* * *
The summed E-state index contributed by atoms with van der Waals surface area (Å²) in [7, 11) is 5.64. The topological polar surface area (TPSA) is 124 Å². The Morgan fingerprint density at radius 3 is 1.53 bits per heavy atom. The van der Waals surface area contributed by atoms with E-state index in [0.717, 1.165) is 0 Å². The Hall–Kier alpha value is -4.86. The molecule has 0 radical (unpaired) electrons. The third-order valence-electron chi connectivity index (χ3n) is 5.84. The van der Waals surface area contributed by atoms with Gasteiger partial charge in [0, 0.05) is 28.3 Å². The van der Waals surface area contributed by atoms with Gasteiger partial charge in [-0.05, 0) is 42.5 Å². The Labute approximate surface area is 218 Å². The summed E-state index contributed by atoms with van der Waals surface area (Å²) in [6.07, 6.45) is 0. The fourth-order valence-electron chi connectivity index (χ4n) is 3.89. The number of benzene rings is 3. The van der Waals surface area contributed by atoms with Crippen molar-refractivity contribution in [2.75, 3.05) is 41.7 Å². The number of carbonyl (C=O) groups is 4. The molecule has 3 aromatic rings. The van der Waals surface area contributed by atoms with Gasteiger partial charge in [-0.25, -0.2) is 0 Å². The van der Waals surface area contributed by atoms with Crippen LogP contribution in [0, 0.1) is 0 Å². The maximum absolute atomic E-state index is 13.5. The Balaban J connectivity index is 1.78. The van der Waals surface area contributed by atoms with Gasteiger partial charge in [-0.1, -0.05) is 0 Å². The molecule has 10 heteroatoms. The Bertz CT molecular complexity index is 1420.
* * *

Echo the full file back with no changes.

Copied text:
The summed E-state index contributed by atoms with van der Waals surface area (Å²) in [7, 11) is 5.64. The topological polar surface area (TPSA) is 124 Å². The Morgan fingerprint density at radius 3 is 1.53 bits per heavy atom. The van der Waals surface area contributed by atoms with E-state index in [0.717, 1.165) is 0 Å². The Hall–Kier alpha value is -4.86. The molecule has 0 radical (unpaired) electrons. The third-order valence-electron chi connectivity index (χ3n) is 5.84. The van der Waals surface area contributed by atoms with Gasteiger partial charge in [0, 0.05) is 28.3 Å². The van der Waals surface area contributed by atoms with Gasteiger partial charge in [-0.05, 0) is 42.5 Å². The Labute approximate surface area is 218 Å². The summed E-state index contributed by atoms with van der Waals surface area (Å²) in [6.07, 6.45) is 0. The fourth-order valence-electron chi connectivity index (χ4n) is 3.89. The number of benzene rings is 3. The van der Waals surface area contributed by atoms with Crippen molar-refractivity contribution in [2.75, 3.05) is 41.7 Å². The number of carbonyl (C=O) groups is 4. The molecule has 3 aromatic rings. The van der Waals surface area contributed by atoms with Gasteiger partial charge in [-0.25, -0.2) is 0 Å². The van der Waals surface area contributed by atoms with Crippen LogP contribution in [0, 0.1) is 0 Å². The maximum absolute atomic E-state index is 13.5. The Balaban J connectivity index is 1.78. The van der Waals surface area contributed by atoms with Gasteiger partial charge in [-0.1, -0.05) is 0 Å². The molecule has 10 heteroatoms. The Bertz CT molecular complexity index is 1420.